Question: In her video clip, Vianne Timmons states that teachers must be “idealists” as opposed to “realists”. She also asserts that our schools should not be microcosms of our current society, but microcosms of a more just society.
Author L.R. Knost wrote the following about parenting, but I think it is an important sentiment for teachers as well: “It’s not our job to toughen our children up to face a cruel and heartless world. It’s our job to raise children who will make the world a little less cruel and heartless.” This is the same point that Vianne Timmons makes about inclusive education. She makes the point that we can only create a more equitable world if we allow students to become comfortable and adjusted to that kind of world while they are in schools. It would be a mistake, in my opinion, to assume that the current system is inherent in us as people. I do not think that the system has made people certain way; rather, I think that people created the system to be the way that it is. Therefore, people have the ability to change it for the better. I do not like the idea of becoming the kind of teacher, or the kind of person in general, who looks at problems and says “Tough. That’s the way it is. Get used to it.” I certainly do not want to be responsible for future generations developing that opinion. I agree with Knost and Simmons that striving for a kinder and more just world should be our priority, and that the best way to achieve this type of world is to achieve this type of school.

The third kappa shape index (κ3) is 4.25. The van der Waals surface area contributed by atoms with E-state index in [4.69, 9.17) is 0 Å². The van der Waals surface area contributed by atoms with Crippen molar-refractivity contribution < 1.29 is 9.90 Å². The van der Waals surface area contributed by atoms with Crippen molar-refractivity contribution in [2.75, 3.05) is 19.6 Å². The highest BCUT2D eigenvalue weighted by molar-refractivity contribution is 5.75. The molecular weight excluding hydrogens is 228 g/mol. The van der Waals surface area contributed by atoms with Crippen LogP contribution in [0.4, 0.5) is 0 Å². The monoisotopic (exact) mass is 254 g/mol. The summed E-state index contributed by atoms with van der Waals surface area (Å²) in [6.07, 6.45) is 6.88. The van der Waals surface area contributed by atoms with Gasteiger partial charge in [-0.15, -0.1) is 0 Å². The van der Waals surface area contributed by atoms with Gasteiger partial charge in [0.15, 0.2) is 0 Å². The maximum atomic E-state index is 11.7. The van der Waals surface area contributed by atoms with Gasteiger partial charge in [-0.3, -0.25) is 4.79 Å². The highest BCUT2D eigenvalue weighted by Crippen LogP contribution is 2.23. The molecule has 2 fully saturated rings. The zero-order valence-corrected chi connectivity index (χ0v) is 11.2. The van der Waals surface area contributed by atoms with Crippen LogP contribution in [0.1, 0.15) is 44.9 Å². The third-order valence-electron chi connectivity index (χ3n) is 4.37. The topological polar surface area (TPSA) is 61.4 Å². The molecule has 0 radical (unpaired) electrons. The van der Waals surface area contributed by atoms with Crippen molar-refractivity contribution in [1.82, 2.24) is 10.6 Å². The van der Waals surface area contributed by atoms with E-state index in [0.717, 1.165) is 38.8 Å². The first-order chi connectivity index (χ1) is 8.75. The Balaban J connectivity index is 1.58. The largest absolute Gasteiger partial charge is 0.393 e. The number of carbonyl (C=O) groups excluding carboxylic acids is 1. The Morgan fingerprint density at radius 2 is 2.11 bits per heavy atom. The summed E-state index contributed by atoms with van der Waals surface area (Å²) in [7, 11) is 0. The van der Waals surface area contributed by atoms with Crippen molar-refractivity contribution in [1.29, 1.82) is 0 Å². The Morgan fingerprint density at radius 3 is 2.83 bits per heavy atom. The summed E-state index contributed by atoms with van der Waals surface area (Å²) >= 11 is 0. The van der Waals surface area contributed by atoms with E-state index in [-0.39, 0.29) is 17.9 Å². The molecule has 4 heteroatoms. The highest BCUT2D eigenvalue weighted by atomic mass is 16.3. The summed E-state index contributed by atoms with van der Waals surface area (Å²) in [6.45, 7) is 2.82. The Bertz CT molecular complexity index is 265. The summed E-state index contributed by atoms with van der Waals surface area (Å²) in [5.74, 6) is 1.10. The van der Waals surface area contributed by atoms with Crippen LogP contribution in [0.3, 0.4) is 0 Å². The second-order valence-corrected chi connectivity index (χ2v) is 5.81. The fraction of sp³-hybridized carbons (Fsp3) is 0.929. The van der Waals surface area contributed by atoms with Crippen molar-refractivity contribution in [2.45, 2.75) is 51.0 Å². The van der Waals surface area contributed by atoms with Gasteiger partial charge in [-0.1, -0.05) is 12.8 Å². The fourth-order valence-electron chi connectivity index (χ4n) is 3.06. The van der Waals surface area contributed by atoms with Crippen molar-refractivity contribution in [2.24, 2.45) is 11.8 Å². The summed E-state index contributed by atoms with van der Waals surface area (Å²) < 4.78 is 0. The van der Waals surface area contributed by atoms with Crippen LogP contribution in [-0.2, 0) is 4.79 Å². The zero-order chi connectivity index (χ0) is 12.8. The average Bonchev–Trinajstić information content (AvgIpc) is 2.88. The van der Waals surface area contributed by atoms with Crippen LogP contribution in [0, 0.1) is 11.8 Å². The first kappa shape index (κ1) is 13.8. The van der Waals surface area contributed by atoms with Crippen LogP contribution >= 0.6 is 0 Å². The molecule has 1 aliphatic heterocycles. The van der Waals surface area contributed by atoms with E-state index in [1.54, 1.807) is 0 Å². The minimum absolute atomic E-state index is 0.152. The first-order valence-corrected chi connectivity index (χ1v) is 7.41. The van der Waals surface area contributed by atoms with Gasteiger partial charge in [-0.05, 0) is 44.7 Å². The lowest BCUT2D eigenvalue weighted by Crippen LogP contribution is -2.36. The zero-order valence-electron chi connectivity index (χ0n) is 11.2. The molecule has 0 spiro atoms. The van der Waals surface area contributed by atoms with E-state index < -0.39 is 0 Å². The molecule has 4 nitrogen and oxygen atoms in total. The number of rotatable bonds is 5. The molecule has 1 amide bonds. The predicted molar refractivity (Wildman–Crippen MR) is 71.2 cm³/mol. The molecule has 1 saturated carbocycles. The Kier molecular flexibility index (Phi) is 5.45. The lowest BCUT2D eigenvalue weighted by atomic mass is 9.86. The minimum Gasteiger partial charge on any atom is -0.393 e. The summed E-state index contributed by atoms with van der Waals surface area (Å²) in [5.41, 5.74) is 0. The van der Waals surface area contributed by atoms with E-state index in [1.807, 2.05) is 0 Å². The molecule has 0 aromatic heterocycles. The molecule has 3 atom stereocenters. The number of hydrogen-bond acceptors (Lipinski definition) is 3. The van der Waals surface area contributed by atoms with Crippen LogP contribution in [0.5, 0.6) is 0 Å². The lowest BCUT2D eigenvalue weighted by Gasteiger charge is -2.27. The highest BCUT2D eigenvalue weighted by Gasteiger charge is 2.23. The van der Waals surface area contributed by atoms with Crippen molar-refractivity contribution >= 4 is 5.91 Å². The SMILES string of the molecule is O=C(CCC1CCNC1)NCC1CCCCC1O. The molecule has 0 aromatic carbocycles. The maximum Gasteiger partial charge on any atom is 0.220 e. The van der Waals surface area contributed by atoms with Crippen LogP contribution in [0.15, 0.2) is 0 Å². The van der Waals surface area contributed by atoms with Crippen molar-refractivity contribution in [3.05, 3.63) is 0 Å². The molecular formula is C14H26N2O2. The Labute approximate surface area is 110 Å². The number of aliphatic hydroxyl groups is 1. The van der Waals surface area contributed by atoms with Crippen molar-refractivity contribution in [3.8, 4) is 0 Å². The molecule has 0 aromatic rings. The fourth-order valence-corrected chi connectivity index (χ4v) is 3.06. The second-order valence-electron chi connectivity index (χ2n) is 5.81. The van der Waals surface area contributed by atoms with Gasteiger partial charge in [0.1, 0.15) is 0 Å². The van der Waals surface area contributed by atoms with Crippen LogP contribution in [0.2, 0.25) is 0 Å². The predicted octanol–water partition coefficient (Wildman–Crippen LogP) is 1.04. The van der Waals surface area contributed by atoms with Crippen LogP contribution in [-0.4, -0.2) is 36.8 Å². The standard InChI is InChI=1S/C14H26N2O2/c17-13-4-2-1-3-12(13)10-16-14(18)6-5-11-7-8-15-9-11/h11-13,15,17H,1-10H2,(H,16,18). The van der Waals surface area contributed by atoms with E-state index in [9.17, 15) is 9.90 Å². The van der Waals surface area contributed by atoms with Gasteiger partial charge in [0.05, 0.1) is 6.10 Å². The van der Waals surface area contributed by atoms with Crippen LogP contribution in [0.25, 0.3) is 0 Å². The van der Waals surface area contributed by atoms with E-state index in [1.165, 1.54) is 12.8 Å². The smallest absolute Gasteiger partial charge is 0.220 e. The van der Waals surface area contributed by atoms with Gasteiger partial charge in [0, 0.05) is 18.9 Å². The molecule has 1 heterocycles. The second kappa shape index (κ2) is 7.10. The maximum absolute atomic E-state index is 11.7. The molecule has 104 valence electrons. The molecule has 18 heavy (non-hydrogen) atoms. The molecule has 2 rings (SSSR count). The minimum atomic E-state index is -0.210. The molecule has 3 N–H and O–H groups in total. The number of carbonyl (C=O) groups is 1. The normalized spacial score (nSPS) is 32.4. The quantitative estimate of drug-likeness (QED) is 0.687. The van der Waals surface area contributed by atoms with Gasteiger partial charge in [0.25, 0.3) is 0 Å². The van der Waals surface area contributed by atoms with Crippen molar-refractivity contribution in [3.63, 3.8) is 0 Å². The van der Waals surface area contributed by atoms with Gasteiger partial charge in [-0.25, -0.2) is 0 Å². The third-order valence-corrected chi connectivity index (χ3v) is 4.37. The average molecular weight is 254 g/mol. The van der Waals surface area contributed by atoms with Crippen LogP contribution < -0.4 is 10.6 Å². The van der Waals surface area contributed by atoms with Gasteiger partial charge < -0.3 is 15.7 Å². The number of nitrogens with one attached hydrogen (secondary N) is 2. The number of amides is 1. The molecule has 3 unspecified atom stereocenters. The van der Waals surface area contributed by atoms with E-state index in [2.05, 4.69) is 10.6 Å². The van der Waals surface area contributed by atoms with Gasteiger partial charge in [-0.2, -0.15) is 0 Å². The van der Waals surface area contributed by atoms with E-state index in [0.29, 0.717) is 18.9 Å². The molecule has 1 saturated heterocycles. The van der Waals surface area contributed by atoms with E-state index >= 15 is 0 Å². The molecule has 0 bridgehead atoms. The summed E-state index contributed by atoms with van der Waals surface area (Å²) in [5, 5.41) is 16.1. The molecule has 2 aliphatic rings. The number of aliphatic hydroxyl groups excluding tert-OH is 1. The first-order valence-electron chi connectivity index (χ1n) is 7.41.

On the other hand, Kumashiro makes an important point in the second chapter of Against Common Sense when he writes: “…I am not suggesting that a better approach to teaching would have been to let [students] behave or analyze literature or produce writing in whichever ways they pleased. Mainstream society often places value on certain kinds of behaviors, knowledge, and skills, and schools would disadvantage students by not teaching what often matters in schools and society” (p. 22). Thus, it is true that teachers should make sure that students develop skills that will help them to succeed into society the way it is, as opposed to the idealistic society many of us wish we were a part of instead. This does not mean, however, that we must help our students develop these skills in order to teach them that the world as we know it cannot change and that they are better off adapting to the current system than imagining a better one. I think the best thing we can do for our students is to help them develop the accepted skills, and to impart in them the idea that utilizing and mastering the skills and knowledge that is valued in our current system is perhaps the best way to introduce change. Once a person knows and understands the way society currently works, they may have a better chance at changing things in the direction of idealism. For instance, Emma Laroque, in writing When the Other is Me: Native Resistance Discourse, said that using English—which, for First Nations people, was a result of colonization—was now the best tool for decolonization. Therefore, this tells me that future generations may be required to understand the skills, knowledge, and values of the world, as it is now—flawed and often unjust—in order to introduce positive change.